Current KT efforts and opportunities in Canada
There are currently several ongoing KT efforts within the chiropractic profession at various stages of implementation. Most of these efforts focus on advancing best practices within the profession. Like any KT effort, the success of translating new knowledge into practice not only depends on choosing the correct KT strategy, but also on ‘buy in’ from all levels of the chiropractic profession, including clinicians, researchers, policy-makers, educational institutions, and professional associations. With that in mind, the following examples of KT efforts need your help and are ready for your involvement.
1. The E-BASE study: Launched in late 2013, over 7000 Canadian chiropractors have received an invitation from the Canadian Chiropractic Association (CCA) and the Canadian Federation of Chiropractic Regulatory and Educational Accrediting Boards (CFCREAB) to complete an online survey regarding their knowledge and beliefs towards evidence-based clinical practice (EBCP). This survey of Canadian chiropractors aims to: 1) assess current level of knowledge and attitudes toward evidence-based clinical practice, and 2) assess the ‘impact’ of previous CPGs created by the CCA and CFCREAB. This survey is important for helping members of the profession better understand what clinicians think of EBCP in general and if they are familiar with existing CPGs. Ultimately, information gathered regarding attitudes towards evidence based chiropractic practice and familiarity with existing CCA guidelines will help determine how best to convey information on best practices to clinicians.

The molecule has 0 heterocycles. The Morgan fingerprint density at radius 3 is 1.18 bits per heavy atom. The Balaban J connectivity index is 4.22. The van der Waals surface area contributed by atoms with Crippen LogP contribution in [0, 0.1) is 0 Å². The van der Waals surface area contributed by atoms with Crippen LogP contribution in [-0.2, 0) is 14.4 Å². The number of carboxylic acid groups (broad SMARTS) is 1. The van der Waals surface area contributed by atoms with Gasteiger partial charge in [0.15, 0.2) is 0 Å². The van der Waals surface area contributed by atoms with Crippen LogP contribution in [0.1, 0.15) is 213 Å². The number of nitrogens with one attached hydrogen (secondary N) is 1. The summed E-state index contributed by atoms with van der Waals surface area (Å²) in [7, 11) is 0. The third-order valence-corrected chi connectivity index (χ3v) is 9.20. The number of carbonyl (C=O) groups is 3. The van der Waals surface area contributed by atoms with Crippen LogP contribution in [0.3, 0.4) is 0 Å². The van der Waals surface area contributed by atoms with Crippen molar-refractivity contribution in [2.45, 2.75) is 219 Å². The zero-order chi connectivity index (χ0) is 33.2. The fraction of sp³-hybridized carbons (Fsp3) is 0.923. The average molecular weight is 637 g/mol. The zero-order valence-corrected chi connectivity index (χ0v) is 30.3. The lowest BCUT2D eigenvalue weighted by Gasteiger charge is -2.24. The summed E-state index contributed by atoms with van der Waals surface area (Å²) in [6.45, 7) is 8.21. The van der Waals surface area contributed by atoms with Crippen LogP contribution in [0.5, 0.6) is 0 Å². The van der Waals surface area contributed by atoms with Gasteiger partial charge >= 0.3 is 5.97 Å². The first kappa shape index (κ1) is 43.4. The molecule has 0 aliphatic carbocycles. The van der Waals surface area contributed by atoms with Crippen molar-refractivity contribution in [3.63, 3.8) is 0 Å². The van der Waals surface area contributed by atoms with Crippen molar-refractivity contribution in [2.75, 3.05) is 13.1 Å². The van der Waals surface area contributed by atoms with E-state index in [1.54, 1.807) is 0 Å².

2. The CCA-CFCREAB Guideline on Adult Neck Pain: An update of the CCA Guideline for management of Adult Neck Pain was recently published.  The Guideline Initiative (see below) interviewed chiropractors and decision makers in the profession to help understand barriers and facilitators to adopting this new guideline. A number of KT strategies are being developed to help clinicians make informed decisions regarding the management of patients with neck pain.